Indian Ocean & Bay of Bengal Potential CO2 Sinks: IIT Madras Study

A study by researchers at the Indian Institute of Technology (IIT) Madras has highlighted the potential of the Indian Ocean and the Bay of Bengal as significant sinks for storing large amounts of carbon dioxide (CO2). This process, known as CO2 sequestration, could play a crucial role in decarbonizing industrial clusters and supporting India's efforts to achieve its climate change goals.

The study found that CO2 can be stored permanently in the ocean in the form of solid hydrate beyond a depth of 500 meters, using the liquid CO2 method. This approach could help industrial clusters become carbon neutral without causing harm to marine ecology. CO2 sequestration in oceans leverages the natural ability of the ocean to act as a storage reservoir for greenhouse gases.

According to Professor Jitendra Sangwai of the Department of Chemical Engineering at IIT Madras, CO2 is denser than seawater at depths beyond 2,800 meters, providing an additional gravitational barrier that prevents CO2 from escaping back into the atmosphere. This method has the potential to sequester several hundred gigatonnes of anthropogenic CO2 in oceans and marine sediments, particularly in the Bay of Bengal. This amount is equivalent to several years' worth of India's total greenhouse gas emissions.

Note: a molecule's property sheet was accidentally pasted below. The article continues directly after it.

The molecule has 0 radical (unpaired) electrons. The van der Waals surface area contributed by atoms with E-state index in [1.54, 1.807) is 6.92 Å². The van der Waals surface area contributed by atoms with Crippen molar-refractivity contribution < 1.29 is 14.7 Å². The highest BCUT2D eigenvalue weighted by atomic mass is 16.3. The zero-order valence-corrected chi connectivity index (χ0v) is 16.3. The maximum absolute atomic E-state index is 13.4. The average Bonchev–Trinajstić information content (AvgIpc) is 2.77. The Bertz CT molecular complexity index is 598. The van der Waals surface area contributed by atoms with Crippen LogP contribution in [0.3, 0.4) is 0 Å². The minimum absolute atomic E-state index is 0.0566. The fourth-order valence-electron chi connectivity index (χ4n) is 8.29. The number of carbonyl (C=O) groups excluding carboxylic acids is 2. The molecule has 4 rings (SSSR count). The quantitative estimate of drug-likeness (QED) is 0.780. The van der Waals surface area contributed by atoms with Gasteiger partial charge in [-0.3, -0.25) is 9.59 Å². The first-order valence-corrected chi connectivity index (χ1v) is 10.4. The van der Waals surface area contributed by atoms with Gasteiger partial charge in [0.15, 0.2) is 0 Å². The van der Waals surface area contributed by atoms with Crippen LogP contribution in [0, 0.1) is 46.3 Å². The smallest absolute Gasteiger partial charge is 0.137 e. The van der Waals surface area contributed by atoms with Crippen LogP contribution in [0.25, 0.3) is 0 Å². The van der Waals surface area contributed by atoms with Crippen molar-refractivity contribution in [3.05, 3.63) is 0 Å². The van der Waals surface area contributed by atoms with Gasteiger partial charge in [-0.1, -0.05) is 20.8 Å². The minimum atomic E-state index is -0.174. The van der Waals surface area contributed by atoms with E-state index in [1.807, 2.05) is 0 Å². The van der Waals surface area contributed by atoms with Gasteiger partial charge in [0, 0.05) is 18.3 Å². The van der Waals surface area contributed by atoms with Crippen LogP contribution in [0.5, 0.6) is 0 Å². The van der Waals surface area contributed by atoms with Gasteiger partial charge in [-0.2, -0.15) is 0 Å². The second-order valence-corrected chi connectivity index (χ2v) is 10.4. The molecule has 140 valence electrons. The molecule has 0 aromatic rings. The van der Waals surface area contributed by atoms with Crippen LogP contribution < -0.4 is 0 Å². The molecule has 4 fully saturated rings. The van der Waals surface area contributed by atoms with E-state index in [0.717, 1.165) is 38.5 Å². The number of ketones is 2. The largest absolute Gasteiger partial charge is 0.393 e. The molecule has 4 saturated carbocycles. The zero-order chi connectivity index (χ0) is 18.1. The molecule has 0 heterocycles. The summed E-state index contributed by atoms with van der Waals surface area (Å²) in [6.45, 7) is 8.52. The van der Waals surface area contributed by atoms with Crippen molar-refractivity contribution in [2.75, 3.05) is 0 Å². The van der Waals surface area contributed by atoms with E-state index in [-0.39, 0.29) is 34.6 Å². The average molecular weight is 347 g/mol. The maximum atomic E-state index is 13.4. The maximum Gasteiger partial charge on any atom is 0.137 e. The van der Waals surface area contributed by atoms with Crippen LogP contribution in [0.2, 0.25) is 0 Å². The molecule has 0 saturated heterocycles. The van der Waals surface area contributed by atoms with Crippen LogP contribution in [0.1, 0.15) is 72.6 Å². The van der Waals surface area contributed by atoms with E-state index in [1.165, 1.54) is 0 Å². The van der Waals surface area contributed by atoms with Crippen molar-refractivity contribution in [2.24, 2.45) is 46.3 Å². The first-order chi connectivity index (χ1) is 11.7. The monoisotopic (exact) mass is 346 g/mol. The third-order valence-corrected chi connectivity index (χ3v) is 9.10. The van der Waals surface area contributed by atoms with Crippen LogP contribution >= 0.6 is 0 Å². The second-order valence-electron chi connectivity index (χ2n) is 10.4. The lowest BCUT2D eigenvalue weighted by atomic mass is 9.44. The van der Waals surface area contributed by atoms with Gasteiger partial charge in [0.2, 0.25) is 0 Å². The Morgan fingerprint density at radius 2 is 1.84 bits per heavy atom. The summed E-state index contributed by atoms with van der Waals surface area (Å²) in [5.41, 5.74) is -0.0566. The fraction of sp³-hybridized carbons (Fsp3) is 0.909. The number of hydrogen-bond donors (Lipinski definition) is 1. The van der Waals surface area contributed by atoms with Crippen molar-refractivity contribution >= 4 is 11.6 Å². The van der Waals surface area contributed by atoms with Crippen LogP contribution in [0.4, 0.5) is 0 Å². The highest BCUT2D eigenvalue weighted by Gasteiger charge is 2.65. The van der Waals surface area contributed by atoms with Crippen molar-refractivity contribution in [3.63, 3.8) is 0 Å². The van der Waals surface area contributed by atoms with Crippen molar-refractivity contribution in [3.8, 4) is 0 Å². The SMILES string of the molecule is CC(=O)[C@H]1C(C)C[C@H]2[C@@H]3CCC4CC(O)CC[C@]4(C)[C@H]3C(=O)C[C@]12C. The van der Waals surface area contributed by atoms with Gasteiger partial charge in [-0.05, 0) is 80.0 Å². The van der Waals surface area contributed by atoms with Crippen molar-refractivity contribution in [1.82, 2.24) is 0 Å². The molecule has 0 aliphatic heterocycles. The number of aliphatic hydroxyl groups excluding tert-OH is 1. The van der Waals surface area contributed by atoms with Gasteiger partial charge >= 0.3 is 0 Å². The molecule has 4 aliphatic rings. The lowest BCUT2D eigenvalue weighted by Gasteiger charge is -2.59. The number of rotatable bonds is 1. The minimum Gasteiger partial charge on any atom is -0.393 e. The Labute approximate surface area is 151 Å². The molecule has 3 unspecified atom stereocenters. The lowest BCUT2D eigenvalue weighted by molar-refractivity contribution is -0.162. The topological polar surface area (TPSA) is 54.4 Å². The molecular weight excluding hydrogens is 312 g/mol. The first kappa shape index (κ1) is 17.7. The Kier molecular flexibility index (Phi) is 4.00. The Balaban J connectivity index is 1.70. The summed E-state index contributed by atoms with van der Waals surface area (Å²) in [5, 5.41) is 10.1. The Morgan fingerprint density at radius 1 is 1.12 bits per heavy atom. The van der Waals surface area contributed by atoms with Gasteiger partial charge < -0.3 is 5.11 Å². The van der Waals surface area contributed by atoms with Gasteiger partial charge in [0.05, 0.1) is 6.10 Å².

Once CO2 is stored as a gas hydrate, it remains permanently trapped in subsea sediments due to the gravitational and hydrate permeability barrier. This prevents reemission of CO2 into the atmosphere, offering a sustainable and long-term solution for carbon storage.

The research findings have been published in several peer-reviewed journals such as Energy Fuels and Fuel. Other countries in Europe, such as Norway and Denmark, have already been exploring similar CO2 storage methods in the North Sea. The study's insights could prove invaluable for India as it seeks to mitigate climate change and achieve its decarbonization objectives.